Storm-weary Louisianans braced for Hurricane Delta on Friday even as extraordinary volunteer and sheltering efforts continued in the state to care for victims of the last major hurricane.
Among those who have stepped up is Anthony Cruz, founder of New Orleans pop-up restaurant Southerns. When hurricanes aren’t barreling down on the city, customers can find Southerns selling fried chicken sandwiches from a food truck, at breweries and — before the coronavirus pandemic — local festivals.
Weeks ago, Cruz received a call to serve food at a different kind of function.
“One of our customers wanted to make a donation to send sandwiches to a hotel downtown,” Cruz told VOA. “He said there were evacuees from Hurricane Laura still there and he wanted to make sure they were eating well.”
Laura hit southwestern Louisiana in late August with top winds above 240 kph, making it the most powerful hurricane to hit the state since 1856. The Category 4 storm toppled trees, leveled neighborhoods, shattered buildings and left more than 875,000 people in Louisiana and Texas without power.
In the days following the storm, refugees dispersed across the region seeking temporary housing. But Cruz was surprised to learn how many evacuees were still in New Orleans.
“[The customer] said he wanted to donate 120 sandwiches, sides and drinks to this one hotel, and I was like, ‘I think that’s too much food, right?’ ”
When Cruz brought the sandwiches to the Marriott Hotel downtown, he said he was surprised to learn it was still housing more than a thousand evacuees — with another wave expected in the coming days.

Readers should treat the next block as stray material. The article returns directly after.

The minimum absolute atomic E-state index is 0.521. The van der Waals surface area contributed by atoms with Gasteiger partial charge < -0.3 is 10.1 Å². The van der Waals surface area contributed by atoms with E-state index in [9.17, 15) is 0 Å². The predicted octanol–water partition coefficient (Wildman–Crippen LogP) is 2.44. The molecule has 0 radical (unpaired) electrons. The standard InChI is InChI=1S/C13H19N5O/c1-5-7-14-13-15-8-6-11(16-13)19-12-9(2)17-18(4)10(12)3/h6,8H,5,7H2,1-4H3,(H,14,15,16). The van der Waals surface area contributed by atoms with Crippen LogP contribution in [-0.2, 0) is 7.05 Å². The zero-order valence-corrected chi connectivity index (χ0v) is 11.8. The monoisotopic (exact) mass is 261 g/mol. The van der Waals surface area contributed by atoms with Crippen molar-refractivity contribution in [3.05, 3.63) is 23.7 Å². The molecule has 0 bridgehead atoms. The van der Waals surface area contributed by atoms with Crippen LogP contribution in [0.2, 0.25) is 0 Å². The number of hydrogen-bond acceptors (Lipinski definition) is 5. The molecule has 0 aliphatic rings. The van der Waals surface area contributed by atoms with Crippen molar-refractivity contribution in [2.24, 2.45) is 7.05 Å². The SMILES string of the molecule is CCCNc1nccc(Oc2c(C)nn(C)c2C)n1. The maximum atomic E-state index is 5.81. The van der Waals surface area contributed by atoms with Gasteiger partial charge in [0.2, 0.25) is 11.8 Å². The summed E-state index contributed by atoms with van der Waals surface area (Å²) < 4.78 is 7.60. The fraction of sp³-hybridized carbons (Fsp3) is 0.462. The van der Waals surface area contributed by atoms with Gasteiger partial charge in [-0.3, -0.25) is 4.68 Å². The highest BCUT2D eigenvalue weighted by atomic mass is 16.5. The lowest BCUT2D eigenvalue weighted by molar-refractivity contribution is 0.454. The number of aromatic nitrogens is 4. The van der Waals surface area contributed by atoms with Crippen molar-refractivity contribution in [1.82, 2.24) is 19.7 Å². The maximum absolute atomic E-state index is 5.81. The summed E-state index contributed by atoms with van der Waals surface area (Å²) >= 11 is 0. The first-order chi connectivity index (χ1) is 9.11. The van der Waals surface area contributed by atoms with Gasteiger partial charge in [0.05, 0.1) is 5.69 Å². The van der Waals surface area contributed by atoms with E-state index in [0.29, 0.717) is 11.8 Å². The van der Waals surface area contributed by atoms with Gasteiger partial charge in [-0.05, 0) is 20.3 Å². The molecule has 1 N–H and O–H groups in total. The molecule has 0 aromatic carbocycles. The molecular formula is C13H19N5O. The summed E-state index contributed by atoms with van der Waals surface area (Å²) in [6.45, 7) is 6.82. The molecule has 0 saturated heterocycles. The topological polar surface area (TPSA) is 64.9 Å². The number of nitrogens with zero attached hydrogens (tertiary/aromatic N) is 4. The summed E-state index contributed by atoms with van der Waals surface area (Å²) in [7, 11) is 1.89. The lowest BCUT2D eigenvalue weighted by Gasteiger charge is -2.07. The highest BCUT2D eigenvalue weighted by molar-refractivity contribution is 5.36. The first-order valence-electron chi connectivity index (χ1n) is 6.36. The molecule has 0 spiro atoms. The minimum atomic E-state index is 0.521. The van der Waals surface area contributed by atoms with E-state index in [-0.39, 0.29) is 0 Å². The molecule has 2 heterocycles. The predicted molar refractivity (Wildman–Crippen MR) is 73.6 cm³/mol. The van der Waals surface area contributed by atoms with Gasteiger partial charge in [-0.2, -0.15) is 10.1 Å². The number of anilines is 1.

The American Red Cross reported it had provided more than 584,000 emergency overnight stays to victims of Hurricane Laura. On a recent Wednesday night, the organization said it was still providing housing to more than 12,000 evacuees — many of which were in New Orleans-area hotels.
“It’s a crazy situation,” Cruz said, “I couldn’t believe how many people still haven’t gotten home.”
A wild first night
The Red Cross reported that the scope of the damage and the ongoing coronavirus pandemic made for a unique and challenging situation. By the night of Aug. 28, tens of thousands of evacuees were finding their way to hotels and shelters in Louisiana’s largest cities.
“Check-ins began around 11:30 p.m. on Friday night and went through 4:00 a.m. Saturday morning,” remembered Travis Tague, general manager of the Hyatt Centric in New Orleans’ famed French Quarter. “Between us and our sister hotel, The Eliza Jane, there were about 900 people needing 300 rooms.”
Tague said many staff members of the hotel offered to stay for double shifts, recognizing how urgent the situation was for so many fellow Louisianians who now found themselves homeless.
“I couldn’t be more proud of our staff,” Tague said, “for coming through the way they did with such care and concern.”
Tague said he wasn’t surprised at how selflessly the team responded.
“I think as a group we felt some humility when we found out hurricane evacuees would be staying with us,” he said. “We live in New Orleans, and many of our staff know what it’s like to go through this and how important some support could be.”